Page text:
Hawaii 2050 Sustainability Plan
Goal 4: Community and Social Well-Being
Our community is strong, healthy, vibrant and nurturing, providing safety nets for those in need.
Quality of life encompasses safe, caring, and engaged communities; healthy, sustainable surroundings; quality job opportunities for present and future generations; access to quality education, housing and health care; adequate, well-maintained infrastructure and governmental services; access to recreational facilities and leisure activities; and positive interaction and respect among the citizenry.
With Hawai‘i 2050, we have a unique opportunity to identify the kind of society we want – where people live with dignity and respect, and the basic requirements of food, shelter, health care, safety and education are not only met but are exceeded.
We are fortunate that our diverse and multi-cultural community currently provides a strong foundation for such a quality of life. The aloha spirit is still pervasive, and there is respect amongst our cultures. Living on an island has created a culture of collaboration and working together. We have the makings of a community that when determined can achieve great things.
Addressing social impediments now
Over the years, however, it seems that we run into the same issues and challenges that impede our ability to provide for a high quality of life. Our unmet social challenges tear at the fabric of our communities, and undermine our economy, communities and environment.
For example, at an average price of $650,000 for a single family home, our housing is among the highest in the United States. Our household median income in Hawai‘i is approximately $51,400, which means that unless conditions change, the average family won’t be able to buy the average house, and they will be lucky to find an affordable rental.
Our quality of life is also impacted by how our educational system prepares us for the job market and for dealing with life’s complexities and challenges. Excellence in education is especially important in this increasingly technology-based and globally competitive world. A mediocre system presents unacceptable risks for all of us. While we’ve made progress in terms of educational attainment – 88% of residents over 25 have a high school degree and 27% have at least an undergraduate degree – we lag in terms of basic proficiency. In 2007, only 22% of our eighth grade public school students met proficiency standards for math, and 20% for reading.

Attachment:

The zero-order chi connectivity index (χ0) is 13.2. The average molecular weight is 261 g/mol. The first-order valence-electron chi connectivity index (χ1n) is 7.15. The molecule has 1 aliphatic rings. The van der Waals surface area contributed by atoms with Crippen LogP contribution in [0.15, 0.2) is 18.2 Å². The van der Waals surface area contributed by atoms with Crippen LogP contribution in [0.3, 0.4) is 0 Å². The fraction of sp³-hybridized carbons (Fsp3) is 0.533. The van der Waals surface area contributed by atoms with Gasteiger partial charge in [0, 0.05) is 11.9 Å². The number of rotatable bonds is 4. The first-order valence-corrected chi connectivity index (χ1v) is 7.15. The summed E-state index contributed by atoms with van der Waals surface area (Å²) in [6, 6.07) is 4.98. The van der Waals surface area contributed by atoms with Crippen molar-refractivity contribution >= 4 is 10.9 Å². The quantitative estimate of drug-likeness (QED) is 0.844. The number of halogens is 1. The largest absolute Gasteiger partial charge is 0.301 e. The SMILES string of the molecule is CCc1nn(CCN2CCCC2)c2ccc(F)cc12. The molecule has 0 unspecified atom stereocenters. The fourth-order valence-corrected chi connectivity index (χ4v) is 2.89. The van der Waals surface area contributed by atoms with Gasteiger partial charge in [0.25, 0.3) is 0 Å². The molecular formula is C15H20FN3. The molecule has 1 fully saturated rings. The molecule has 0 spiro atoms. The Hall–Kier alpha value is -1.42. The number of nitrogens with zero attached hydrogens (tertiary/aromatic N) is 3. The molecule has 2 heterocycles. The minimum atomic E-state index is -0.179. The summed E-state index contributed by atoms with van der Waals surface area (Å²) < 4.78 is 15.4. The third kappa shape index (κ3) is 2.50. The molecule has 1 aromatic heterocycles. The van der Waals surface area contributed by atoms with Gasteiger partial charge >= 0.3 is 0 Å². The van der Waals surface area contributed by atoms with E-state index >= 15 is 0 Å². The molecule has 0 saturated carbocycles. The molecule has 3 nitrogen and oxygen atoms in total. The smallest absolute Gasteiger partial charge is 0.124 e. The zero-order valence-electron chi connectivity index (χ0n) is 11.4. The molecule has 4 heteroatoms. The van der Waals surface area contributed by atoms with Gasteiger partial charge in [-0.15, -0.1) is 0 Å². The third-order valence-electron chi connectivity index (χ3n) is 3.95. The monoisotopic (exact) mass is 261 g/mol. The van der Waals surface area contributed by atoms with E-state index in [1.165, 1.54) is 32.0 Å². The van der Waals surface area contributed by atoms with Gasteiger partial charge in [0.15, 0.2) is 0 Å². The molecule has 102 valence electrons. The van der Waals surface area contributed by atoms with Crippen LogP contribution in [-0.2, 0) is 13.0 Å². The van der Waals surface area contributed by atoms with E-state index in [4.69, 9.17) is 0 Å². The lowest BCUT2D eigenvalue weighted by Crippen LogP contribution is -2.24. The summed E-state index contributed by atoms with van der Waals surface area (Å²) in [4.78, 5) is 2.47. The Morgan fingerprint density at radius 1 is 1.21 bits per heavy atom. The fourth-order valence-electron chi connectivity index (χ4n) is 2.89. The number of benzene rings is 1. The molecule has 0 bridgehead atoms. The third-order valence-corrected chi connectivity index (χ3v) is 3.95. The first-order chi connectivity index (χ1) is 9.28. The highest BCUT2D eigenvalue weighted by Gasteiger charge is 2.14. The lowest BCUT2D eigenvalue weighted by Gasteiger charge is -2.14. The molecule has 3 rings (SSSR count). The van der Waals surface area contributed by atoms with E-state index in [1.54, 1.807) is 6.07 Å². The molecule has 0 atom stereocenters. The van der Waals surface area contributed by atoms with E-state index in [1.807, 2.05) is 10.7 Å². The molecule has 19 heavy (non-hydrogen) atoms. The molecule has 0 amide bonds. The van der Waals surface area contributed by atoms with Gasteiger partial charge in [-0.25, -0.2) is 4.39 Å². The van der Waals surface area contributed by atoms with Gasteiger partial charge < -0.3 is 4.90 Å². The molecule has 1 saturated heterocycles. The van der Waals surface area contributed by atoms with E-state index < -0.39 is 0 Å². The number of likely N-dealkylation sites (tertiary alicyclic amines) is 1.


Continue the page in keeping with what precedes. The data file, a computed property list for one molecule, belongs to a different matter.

Caring for our youth, families and the elderly
How society treats our youth, families and the elderly is reflective of the overall health of our community. Hawai‘i’s elderly population is growing faster than our ability to provide quality care and housing. We have a dire shortage of nursing home beds, with 24 beds per 1,000, compared to a national average of 43 per 1,000. We must begin to treat elderly care as an urgent economic, social and moral issue.
Likewise, we must ensure that our families and youth are supported and nurtured. For example, after-school programs, sports, musical and other extracurricular activities beyond the school day help keep kids out of trouble; provide expanded learning opportunities and interests; and enhance social skills that make for well-rounded citizens.
The choices we make today are essential for tomorrow
The quality of our lives in 2050 will depend on choices we make today. We can choose to be a place where jobs, productivity, wages and educational achievements grow and economic disparities are reduced.
We can choose to make our transportation system more efficient and create a sufficient quantity of affordable housing. We can choose to prevent abuse and discrimination, and end poverty. We can choose to be a compassionate society. Or we can choose not to. Now is the time to boldly confront these social issues – once and for all.
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